# Doubt in proof of continuity using the $\epsilon-\delta$ definition

I am learning real analysis , and started with continuity of function. I am reading the following example of proving continuity of a real function with the '$$\delta-\epsilon$$' definition

Prove $$f(x)=2x^2+1$$ is continuous using the $$\epsilon-\delta$$ definition.

Proof : Let $$x_0$$ be in $$\mathbb{R}$$ and let $$\epsilon > 0$$. We want to show that $$|f(x)-f(x_0)|<\epsilon$$ provided there exists a $$\delta>0$$, s.t $$|x-x_0|<\delta$$ .

We note $$|f(x)-f(x_0)| = |(2x^2+1)-(2x_0^2+1)|= > |2x-2x_0^2|=2|x-x_0||x+x_0|$$.We need a bound for $$|x+x_0|$$ that does not depend on x.. We notice that if $$|x-x_0|<1$$, say , then $$|x|<|x_0|+1$$ and hence $$|x+x_0|\le |x|+|x_0|<2|x_0|+1$$.

Thus we have $$|f(x)-f(x_0)| \leq 2|x-x_0|(2|x_0|+1)$$ provided $$|x-x_0|<1$$. To arrange for $$2|x-x_0|(2|x_0|+1)<\epsilon$$, it is enough to have $$|x-x_0|<\frac{\epsilon}{2(2|x_0|+1)}$$ and also $$|x-x_0|<1$$. So we put $$\delta = min(1,\frac{\epsilon}{2(2|x_0|+1)})$$. Thus we will get our desired result.

In this whole proof what I don't understand is why we need a bound for $$|x-x_0|$$ that does not depend on $$x$$. What will happen if the bound depends on $$x$$.

• Ultimately your estimate has to reach $\varepsilon$, which is independent of $x$, so the dependence on $x$ has to be dropped sooner or later. Oct 21, 2019 at 7:19
• This may be slightly against house rule, but I just wanted to say that this is an example of how to ask a good question. Up-voted.
– user284001
Oct 21, 2019 at 8:38

Since you have to given $$\epsilon$$ produce (the existence of) a $$\delta>0$$ such that $$|f(x)-f(x_0)| < \epsilon$$ whenever $$|x-x_0|<\delta$$ (that is for any such $$x$$). The $$|f(x)-f(x_0)|<\epsilon$$ inequality must hold therefore independently of $$x$$ (given that $$|x-x_0|<\delta$$).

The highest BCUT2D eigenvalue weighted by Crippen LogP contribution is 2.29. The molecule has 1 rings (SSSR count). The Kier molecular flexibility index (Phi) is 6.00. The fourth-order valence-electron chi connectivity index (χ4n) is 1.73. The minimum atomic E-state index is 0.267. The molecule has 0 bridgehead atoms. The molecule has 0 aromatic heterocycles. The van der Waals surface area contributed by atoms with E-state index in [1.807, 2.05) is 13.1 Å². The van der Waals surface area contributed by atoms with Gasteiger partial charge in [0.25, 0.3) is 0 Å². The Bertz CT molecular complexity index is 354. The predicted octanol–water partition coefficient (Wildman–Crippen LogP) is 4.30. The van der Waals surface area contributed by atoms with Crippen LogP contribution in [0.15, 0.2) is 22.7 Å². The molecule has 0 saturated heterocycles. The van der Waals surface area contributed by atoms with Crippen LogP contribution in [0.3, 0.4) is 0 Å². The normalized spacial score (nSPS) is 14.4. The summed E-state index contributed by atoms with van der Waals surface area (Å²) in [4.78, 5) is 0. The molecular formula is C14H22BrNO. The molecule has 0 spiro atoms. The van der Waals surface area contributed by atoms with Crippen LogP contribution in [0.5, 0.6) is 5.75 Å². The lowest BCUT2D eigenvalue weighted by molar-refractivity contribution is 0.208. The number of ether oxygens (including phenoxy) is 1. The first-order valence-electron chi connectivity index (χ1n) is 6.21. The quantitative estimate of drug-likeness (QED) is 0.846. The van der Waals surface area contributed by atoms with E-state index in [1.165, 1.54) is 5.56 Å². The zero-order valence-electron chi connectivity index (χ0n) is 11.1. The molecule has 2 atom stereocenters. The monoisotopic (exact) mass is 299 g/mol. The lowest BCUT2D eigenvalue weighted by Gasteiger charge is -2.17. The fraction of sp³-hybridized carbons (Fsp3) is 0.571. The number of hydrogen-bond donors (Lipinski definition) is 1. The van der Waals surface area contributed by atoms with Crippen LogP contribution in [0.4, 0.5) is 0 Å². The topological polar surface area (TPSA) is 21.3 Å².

That is eventially you have to produce a bound for $$|f(x)-f(x_0)|$$ that is independent of $$x$$ as long as $$x$$ is within some bounds.

• I think you are talking about uniformly continouous functions Oct 21, 2019 at 7:35
• @David No, it is allowed to depend on $x_0$. It mustn't depend on $x$ as soon as $|x-x_0|<\delta$, $|f(x)-f(x_0)|$ must be less than $\epsilon$ regardless of which such $x$ is choosen. Oct 21, 2019 at 8:46
• First we pick an $x$ and $\epsilon$, then we find $\delta$ for that particular $x$ and $\epsilon$ Oct 21, 2019 at 11:57
• @David No, we first pick $x_0$ and $\epsilon$ then we should be able to pick a $\delta>0$ depending on $x_0$ and $\epsilon$ such that $|f(x)-f(x_0)|<\epsilon$ whenever $|x-x_0|<\delta$ (that is for any $x$ fulfilling the last inequality) Oct 21, 2019 at 12:36
• You've just repeated exactly what I was saying. In your original answer, it could be understood that, given $\epsilon$, the same $\delta$ should work for every $x$ Oct 21, 2019 at 13:05

To comply with the definition we need that $$\delta$$ exists for any $$\epsilon$$ such that

$$\forall x,\quad|x-x_0|<\delta\implies |f(x)-f(x_0)|<\epsilon$$

since we are interested to the continuity around $$x_0$$ we can assume wlog that $$x_0-1 that is $$|x-x_0|<1$$ and in this case it is sufficient to assume

$$\delta=\frac{\epsilon}{2(2|x_0|+1)}$$

to satisfy the condition given by the definition.